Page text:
Last week saw judgment handed down in the libel claim brought by schoolboy Jamal Hijazi against Stephen Yaxley-Lennon, who is widely known as Tommy Robinson, the right-wing political activist.
The case was brought by Syrian-born Mr Hijazi as a result of Yaxley-Lennon publishing two videos online. A video showing Mr Hijazi being physically assaulted in his school playground went viral in October 2018, and prompted Yaxley-Lennon to publish his own videos online, in which he claimed that Mr Hijazi “was not innocent and he violently attacks young English girls in his school”.
As a result of the videos, Mr Hijazi brought libel proceedings against Yaxley-Lennon, which he attempted to defend on the basis that the allegations he made against Mr Hijazi were substantially true. Yaxley-Lennon represented himself during the trial, which took place in April, and alleged that he had “uncovered dozens of accounts of aggressive, abusive and deceitful behaviour” by Mr Hijazi.
However, the truth defence failed and Mr Justice Nicklin found in the schoolboy’s favour, awarding him £100,000 in libel damages.
It is unusual to see a libel claim being defended purely on the basis that the allegations in question are substantially true, let alone two within a year. Last year, of course, we saw the publishers of The Sun fend off Johnny Depp’s libel claim with the truth defence.
Truth is a notoriously difficult defence to use successfully in a libel claim, with the burden being on the defendant to prove the substantial truth of the allegations, to the civil burden of proof – on the balance of probabilities. It is usually very difficult for publishers to gather enough evidence to be able to do this.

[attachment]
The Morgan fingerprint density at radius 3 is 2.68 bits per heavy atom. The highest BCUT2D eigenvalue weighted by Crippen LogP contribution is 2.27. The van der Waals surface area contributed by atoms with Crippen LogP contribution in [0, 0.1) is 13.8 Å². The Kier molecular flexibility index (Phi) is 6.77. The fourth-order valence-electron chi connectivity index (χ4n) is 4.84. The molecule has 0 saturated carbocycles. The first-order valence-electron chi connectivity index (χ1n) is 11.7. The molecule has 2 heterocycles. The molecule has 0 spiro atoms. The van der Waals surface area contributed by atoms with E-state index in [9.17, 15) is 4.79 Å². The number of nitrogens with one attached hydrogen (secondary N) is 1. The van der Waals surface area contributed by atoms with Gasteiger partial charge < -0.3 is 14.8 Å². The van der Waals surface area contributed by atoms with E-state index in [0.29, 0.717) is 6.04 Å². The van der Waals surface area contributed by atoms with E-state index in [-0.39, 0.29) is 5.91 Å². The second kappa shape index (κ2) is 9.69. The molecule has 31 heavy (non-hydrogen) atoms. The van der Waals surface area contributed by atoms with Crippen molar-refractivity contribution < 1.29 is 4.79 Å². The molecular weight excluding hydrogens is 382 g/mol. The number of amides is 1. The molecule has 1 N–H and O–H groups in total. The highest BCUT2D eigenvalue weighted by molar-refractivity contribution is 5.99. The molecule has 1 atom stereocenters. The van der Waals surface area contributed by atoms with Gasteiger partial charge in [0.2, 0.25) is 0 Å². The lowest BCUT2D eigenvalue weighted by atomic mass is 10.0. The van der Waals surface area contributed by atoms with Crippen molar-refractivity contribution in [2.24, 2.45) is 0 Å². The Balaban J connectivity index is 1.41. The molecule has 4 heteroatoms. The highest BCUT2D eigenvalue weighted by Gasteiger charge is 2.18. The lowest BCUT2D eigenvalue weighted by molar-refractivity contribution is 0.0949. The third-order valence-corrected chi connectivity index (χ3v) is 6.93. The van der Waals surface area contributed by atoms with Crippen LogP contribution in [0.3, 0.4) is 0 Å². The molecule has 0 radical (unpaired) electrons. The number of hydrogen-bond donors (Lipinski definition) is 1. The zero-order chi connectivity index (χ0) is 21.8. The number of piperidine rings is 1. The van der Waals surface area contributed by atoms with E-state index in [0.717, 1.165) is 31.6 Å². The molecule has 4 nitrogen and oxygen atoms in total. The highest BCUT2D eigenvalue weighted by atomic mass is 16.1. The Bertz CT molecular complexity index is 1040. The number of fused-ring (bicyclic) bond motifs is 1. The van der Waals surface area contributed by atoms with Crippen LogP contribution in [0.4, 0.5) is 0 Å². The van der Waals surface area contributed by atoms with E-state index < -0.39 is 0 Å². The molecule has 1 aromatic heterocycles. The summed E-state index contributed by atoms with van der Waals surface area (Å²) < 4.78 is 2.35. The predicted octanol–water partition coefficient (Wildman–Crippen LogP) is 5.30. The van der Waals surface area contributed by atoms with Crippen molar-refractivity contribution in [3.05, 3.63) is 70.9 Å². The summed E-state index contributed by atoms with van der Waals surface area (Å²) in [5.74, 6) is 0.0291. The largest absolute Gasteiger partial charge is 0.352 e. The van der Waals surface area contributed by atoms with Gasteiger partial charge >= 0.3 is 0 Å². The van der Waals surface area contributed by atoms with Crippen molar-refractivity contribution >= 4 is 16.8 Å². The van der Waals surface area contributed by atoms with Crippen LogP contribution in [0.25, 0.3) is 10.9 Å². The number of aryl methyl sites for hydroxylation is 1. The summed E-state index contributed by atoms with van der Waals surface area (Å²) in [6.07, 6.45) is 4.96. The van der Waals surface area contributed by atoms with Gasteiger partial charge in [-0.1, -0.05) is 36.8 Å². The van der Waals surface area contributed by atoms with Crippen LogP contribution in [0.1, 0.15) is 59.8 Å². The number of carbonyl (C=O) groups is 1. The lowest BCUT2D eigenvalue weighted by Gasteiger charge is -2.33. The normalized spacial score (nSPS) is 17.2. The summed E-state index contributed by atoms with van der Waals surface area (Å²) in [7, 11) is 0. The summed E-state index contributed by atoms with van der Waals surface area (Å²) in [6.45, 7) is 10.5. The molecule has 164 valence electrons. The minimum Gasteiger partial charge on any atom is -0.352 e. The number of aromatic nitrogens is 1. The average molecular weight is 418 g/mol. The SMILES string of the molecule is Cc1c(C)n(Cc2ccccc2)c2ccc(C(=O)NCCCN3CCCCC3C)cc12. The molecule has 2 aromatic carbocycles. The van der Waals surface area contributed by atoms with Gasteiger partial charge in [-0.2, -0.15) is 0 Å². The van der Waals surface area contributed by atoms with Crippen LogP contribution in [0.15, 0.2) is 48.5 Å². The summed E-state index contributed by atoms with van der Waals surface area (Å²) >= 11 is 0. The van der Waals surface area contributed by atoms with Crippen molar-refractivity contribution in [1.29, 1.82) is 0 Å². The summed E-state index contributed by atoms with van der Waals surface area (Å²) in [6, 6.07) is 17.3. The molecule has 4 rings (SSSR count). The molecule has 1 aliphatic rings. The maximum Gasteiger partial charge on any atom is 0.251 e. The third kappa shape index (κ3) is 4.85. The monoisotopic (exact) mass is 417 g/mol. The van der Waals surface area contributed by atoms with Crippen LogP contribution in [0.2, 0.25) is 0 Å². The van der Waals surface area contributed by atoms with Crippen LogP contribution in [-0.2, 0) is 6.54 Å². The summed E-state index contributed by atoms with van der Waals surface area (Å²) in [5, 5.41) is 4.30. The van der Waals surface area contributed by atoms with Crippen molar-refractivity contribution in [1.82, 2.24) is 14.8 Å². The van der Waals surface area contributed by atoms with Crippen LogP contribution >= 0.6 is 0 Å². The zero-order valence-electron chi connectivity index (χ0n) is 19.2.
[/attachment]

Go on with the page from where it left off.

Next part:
It is therefore a brave decision to publish allegations knowing that truth would be your only defence, and doing so should not be done without being aware of the legal risk involved.
It is often good practice to also ensure you have a solid public interest defence. As we know from the recent judgment in Lachaux (which my colleague Tony Jaffa wrote about recently), ensuring you have approached the subject for comment and keeping a thorough, contemporaneous, accurate evidence trail of all contacts and decision-making processes, is fundamental to a successful public interest defence.
Coming back to Yaxley-Lennon, he now faces a damages bill of £100,000, and although he was representing himself, he faces a substantial legal costs bill for the claimant’s legal costs which could run into a six-figure sum on its own.
So, it has been a costly case for Yaxley-Lennon.
Does this size of award represent a new benchmark for libel awards, which now tip over the six-figure mark? It is too early to tell, but there’s no doubt that the allegations made by Yaxley-Lennon were very serious and widely published. It is also the case that unsuccessfully pleading a truth defence can be seen as an aggravating factor which results in larger damages awards.
So, the message is clear – approach the truth defence with extreme caution and lots of evidence.